The issues faced by disabled content creators, whether it be the removal of the community captions feature on YouTube, TikTok shadow banning members and blaming it on their attractiveness to viewers, or the distinct lack of consistent alt text and image descriptions on platforms like Instagram and Twitter, are well documented.
Twitch, the world’s largest gaming streaming platform, is coming under some of the same scrutiny for its accessibility to disabled streamers and viewers, especially where it comes to discoverability and captioning.
While no wide-ranging data listing how many streamers on Twitch identify with disability could be found, recent research from the University of Sydney’s Mark Johnson identified a number of underlying issues that are present. While streamers he spoke to felt that the good outweighed the bad when it came to working on the platform, he also noted that “Twitch is structured by many of the same inequalities as non-streaming activities: individuals with chronic conditions must work harder to attain equivalent status or success, and activities that are seemingly trivial become complex and challenging webs of social and technical elements.” With approximately fifteen percent of the world’s population estimated to have a disability, it’s no surprise that Twitch has a significant contingent of disabled streamers and viewers.
“Activities that are seemingly trivial become complex and challenging webs of social and technical elements.”
Rikki Poynter is a Deaf streamer and YouTuber who also has chronic pain and fatigue. For her, one of the main issues when it comes to Twitch’s accessibility is the inaccuracy of the captions provided by third-party tools.
“Everything is very jumbled up and lots of words are incorrect. With a high-quality mic and clear voice, there are some streamers that have clear captions as far as words go, but the lack of grammar and accessible structure makes it stressful to look at. I couldn't use the extension after using it for a few days because it couldn't understand my deaf accent well and wrote bad words I never said.”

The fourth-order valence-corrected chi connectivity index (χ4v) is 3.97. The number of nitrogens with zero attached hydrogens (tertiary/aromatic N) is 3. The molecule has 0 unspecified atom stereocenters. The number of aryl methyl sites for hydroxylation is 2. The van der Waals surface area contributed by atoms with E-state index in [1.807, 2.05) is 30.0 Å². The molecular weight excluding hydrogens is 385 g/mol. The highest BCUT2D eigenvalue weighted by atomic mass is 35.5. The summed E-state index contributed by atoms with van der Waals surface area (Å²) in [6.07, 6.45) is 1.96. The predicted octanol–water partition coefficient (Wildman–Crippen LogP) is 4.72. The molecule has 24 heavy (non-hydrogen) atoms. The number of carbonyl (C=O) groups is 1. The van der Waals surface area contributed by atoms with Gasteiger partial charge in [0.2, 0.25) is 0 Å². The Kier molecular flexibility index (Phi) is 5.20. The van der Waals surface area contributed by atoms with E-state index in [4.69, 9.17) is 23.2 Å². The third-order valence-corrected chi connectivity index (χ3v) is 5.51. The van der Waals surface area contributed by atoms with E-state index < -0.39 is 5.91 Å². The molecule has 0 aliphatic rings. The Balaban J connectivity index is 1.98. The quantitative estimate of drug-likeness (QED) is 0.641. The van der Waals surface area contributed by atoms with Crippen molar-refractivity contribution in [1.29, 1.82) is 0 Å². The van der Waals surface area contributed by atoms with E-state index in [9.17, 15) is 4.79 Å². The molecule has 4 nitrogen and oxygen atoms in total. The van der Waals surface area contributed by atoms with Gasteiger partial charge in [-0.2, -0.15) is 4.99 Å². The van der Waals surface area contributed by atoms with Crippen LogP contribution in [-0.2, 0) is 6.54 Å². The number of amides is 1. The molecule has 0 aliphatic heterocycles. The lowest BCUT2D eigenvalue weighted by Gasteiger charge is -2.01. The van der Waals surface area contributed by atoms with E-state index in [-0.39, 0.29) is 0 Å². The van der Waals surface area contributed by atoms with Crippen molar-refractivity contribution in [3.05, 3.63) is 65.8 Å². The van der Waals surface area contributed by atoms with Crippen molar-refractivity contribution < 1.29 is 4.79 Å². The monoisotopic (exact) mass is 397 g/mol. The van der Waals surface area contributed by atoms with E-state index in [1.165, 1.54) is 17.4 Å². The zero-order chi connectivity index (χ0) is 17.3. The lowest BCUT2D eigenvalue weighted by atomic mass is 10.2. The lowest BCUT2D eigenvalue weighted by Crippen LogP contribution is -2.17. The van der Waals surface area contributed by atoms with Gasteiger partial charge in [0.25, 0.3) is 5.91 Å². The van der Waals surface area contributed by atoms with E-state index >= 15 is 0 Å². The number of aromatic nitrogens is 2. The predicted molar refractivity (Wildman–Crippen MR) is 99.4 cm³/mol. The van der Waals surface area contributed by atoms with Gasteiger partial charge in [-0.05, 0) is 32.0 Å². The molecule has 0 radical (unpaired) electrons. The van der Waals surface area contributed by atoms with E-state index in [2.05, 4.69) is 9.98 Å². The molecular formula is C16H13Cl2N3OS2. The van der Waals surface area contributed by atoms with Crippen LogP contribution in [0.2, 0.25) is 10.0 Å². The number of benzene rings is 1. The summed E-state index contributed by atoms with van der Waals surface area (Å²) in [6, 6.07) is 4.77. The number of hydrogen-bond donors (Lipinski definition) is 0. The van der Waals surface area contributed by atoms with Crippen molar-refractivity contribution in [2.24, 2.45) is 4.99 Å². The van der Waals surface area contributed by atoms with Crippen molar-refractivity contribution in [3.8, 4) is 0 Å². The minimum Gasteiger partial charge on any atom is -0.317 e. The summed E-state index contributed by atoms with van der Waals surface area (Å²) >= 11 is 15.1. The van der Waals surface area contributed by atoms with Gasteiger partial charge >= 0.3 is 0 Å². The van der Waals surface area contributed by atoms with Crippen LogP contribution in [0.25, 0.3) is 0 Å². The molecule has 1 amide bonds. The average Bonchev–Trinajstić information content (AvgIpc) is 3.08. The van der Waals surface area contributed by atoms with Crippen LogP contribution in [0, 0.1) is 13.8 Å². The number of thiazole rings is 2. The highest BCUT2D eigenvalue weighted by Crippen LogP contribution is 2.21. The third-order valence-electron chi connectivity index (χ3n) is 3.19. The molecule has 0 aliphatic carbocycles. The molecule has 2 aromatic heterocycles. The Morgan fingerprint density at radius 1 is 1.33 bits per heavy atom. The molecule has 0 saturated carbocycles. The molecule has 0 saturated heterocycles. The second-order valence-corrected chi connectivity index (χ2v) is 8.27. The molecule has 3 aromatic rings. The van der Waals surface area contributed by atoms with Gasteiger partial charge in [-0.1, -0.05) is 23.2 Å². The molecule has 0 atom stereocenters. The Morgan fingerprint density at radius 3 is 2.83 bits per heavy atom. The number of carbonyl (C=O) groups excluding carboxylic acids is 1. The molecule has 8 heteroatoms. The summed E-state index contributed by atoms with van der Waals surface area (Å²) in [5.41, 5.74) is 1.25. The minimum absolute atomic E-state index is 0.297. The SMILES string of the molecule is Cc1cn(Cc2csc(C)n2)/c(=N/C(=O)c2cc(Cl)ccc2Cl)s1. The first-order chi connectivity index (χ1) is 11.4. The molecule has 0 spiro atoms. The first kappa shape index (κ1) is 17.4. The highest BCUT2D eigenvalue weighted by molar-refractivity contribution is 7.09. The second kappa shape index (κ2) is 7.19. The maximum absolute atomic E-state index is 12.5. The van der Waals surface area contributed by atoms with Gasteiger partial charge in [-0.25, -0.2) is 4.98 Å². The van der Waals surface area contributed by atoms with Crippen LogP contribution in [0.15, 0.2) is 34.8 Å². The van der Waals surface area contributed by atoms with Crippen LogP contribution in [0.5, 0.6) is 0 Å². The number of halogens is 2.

Colloquially called “craptions,” these auto-generated and inaccurate captions present a major access barrier for those who need them. Netflix was recently called out for censoring speech during many of its shows, blocking out or changing curse. This issue is common as part of YouTube’s auto-captioning feature — and Facebook’s system can be difficult to navigate as well. Tools like Otter.ai and Google’s own tool for its Google Meet platform are two examples where captioning has come to the forefront, but accessibility is a widespread issue in the tech space.
When asked for comment about Twitch’s accessibility practices Tricia Choi, the company’s senior director of design systems and central design, stated that the firm maintains a commitment to accessibility.
“Twitch is a place for everyone, no matter their interests, background, or ability, and we are deeply committed to accessibility and inclusive design. We work hard to deliver an accessible experience for our community through thoughtful product innovation, and through programs that celebrate our creators and employees of all abilities. We introduced our company-wide Accessibility Statement in March 2020, and we will continue to learn, improve, and invest in accessibility in all of our work.”